Last Updated:  1 Sept  2003

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Bessarabian History continuted......

Calendar Used In Russia Till The End of World War I

In Russia [accept Finland] the Julian Calendar, which was established by Julius Cesar in 46 B.C., was adopted by the Council of Nicrea in 325 A. D..  From that point in time up and through World War I (1918), the Russians continued to used the Julian Calendar.  However, the rest of Europe  and most of the world had adopted the use of the Gregorian Calendar.  This meant Russia's calendar was behind the rest of Europe by 12 or 13 days.  For example, Jan 1st  in Russia was the 14th of Jan in Europe. Therefore, when a person is reading a record of a birthday  before World War I in the Russian record, according to this fact, the date can be changed to the 14th of July and be correct.  Many of our ancestors who migrated to the USA before World War I may or may not have changed their birthday to be correct with the Gregorian Calendar after they migrated outside of Russia up to 1918. Then, again, some may have.  When you have a birth date of a grandparent who should know his own birthday, and,  it's written on records, but,  your parent remembers his birthday was never celebrated on the 14th of July but the 1st,  you can, now, understand how this could have occurred.  Dates found in records in the German-Russian colonies should be marked  1 Jan_____ (O.S.).  O.S. refers to Old Style or the date used with the Julian Calendar.  14 Jan (N.S.) refers to New Style and the use of the Gregorian Calendar. To confuse you farther,  in leap year the difference is just 12 days....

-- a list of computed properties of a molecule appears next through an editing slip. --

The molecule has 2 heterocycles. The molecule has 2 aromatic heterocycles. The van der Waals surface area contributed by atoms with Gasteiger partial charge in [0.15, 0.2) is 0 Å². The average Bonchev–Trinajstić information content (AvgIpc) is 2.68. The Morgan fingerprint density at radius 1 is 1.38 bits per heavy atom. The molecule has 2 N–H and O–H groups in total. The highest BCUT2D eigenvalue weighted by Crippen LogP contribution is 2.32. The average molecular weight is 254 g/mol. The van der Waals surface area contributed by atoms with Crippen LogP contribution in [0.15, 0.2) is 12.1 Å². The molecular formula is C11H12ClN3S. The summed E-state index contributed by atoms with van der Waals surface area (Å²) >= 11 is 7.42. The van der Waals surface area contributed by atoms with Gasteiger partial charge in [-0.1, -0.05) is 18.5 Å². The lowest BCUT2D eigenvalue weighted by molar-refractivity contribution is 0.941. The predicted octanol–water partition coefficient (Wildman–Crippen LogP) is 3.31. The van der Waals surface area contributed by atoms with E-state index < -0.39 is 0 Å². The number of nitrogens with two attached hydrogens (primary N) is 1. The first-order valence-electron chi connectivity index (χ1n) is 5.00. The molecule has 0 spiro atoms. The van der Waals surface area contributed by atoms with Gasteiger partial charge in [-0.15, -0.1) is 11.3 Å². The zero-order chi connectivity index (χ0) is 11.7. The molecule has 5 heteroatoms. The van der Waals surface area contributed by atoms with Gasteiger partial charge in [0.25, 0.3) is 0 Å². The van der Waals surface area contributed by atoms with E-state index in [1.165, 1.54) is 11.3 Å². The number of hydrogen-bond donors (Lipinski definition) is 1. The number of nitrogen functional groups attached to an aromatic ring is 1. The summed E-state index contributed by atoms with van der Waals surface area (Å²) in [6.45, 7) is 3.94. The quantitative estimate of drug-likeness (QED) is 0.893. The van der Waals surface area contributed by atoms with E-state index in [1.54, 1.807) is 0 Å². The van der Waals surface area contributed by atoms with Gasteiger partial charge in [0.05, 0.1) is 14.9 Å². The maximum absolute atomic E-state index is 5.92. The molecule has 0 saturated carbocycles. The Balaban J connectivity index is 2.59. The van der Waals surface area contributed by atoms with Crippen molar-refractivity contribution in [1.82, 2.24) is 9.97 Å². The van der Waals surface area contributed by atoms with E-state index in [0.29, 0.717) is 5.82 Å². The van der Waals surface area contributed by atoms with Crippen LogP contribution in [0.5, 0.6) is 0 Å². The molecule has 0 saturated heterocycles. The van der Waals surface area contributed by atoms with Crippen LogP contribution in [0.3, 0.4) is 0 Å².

More examples:

 1 Dec  1885  [O.S.] in  Russia = 14 Dec 1885  [N.S.] in Germany or USA [outside of Russia]

31 Dec  1885  [O.S.] in Russia  = 13 Jan.1886 [N.S.]  in Germany or USA [outside of Russia]

Even the year can change if an ancestor was born in late December and if 13 days are added then the ancestor who was born in 1885  in Russia who  then migrated to  USA or Germany [outside of Russia], the date is changed the 13 days which means the ancestor wasn't born in 1885 but 1886.

The Russian Orthodox Church, who has never changed because of anything the communist ruled, continues to use the Julian Calendar, not the Gregorian, therefore, they still, in 2002, celebrate their holidays 13 days after the rest of the world which has adopted the Gregorian Calendar.





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Hubert Sym